Finally, there is no persuasive scientific evidence that storms+droughts+cold+heat+hurricanes, etc., etc., are getting worse due to global warming.

An excellent global warming FAQ written by a meteorologist and statistician is here


  1. Thank you for an excellent scientific explanation, in an easy-to-understand format. You always make the complex seem simple.

  2. I've read that the global temperature during the Medieval warming period was closer to normal because of other parts of the globe running much colder than normal.

    And I had thought that studies of cosmic radiation's connection to weather were inconclusive.

    But otherwise a very interesting read.

  3. The best evidence I have read indicates that Medieval Warming Period (MWP) was planet-wide or nearly so. It would be extremely difficult for a single continent to stay warmer than average and the rest of the world colder than average for a couple of centuries. We know that grapes were grown in Newfoundland during the MWP and there are signs of the MWP on other continents besides Europe and North America.

    Here is the original paper proposing a link between cosmic rays, clouds, and earth's temperature:

    And, unlike most other things involving global warming, Svenmark's hypothesis has been confirm via actual experimentation:

    More work needs to be done before we can declare the cosmic ray ~ temperature relationship "settled science" much less qualify its effect on earth's temperatures.

    Thank you for the comment.

  4. I love how you made the complex so simple. Can you tackle building construction next? How about particle physics. After all if it's not simple it can't be true.

    As to what you have read mike? You appear to read Whatupwith that. A strident denier (not skeptic). what's up with that doesn't even accept the BEST study, quotes lord monckton as an authority and uses temperature graphs of texas to show a cooling planet. Not the most reliable source. Coupled with a right-wing thing tank that has a mandate to disagree with climate change is shady.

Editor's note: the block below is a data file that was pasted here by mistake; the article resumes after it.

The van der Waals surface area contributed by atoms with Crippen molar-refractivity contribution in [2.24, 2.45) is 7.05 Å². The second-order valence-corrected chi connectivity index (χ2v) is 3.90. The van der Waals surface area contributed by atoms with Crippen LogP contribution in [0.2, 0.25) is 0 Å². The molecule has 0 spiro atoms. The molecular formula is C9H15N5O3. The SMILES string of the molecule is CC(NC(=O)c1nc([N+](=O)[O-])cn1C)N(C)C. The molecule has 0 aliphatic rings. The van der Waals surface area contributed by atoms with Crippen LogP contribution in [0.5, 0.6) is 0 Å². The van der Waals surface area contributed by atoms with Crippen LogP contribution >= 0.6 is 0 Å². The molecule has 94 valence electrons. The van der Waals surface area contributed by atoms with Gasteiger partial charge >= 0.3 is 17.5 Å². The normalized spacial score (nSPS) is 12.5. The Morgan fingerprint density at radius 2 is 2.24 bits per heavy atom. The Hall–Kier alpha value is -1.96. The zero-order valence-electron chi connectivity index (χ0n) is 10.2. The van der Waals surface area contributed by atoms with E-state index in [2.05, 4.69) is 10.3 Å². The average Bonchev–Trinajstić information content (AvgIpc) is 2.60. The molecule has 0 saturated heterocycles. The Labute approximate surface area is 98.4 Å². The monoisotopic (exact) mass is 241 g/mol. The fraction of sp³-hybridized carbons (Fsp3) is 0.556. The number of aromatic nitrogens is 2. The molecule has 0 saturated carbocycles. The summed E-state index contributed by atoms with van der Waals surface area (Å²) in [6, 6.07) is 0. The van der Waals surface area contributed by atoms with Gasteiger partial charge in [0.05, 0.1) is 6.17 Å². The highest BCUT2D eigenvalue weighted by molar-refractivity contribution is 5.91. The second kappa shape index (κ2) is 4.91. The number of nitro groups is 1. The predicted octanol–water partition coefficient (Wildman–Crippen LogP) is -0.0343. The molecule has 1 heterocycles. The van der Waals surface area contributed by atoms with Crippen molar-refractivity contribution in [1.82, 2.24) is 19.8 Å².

Also the CERN CLOUD study did prove a link between cloud formation and cosmic rays. NOT GLOBAL TEMPERATURE. Your own report says that.

    Clouds have a double affect. They both reflect and hold in heat.

    As you said it needs more work. Yet you suggest that there is more proof of this than 50+ years of research.

    Also has to the cooling earth. Does not the 11 year solar cycle better explain that? It's a rather common occurrence and we reached solar minim in 2010. Your own charts show the leveling off of temperatures at regular intervals. The one at the end is just more noticeable.

    From a layman I'd expect these mistakes but not from you.

  5. You may not be aware that Albert Einstein counseled scientists that the simpler answer is usually correct. I've found quite a lot of merit in that observation.

    When I quote or get an idea from another blog, there is a "hat tip" to that blog. There is no hat tip to WATTUPWITHTHAT or any other blog for this posting. There is no "hidden agenda." Just an attempt to answer a reader's question as stated at the start of the post.

    I simply do not understand why the "pro" global warming side is always looking for hidden agendas, worried about what a person reads, who pays what think tank, etc. It doest matter. What matters is the quality of the science.

    Here is a suggestion: How about simply evaluating the science as stated and ignore everything else?

    Of course, clouds can have both a cooling and warming effect. But, the experiment was conducted specifically to verify Svensmark's hypothesis which, if correct, means that much of the warming from 1977-1998 was cosmic ray-related. And, we may be in for cooling with the current and evolving state of the sun.

    If you would like to read more as to why the current cooling may be more than 11-year sunspot cycle, just go here:

    Today, I posted and was complimentary toward Keith Seitter's recent commentary ( ). Keith is a "believer" and that is fine. I'm looking for a variety of QUALITY points of view on this blog. On several occasions, I have elevated comments to their own postings and invited the commenter to write more.

    Good reasoning, good grammar, posting with your real time, and staying on the topic of the posting impresses me a lot more than who funds what think tank that might be associated with what blog.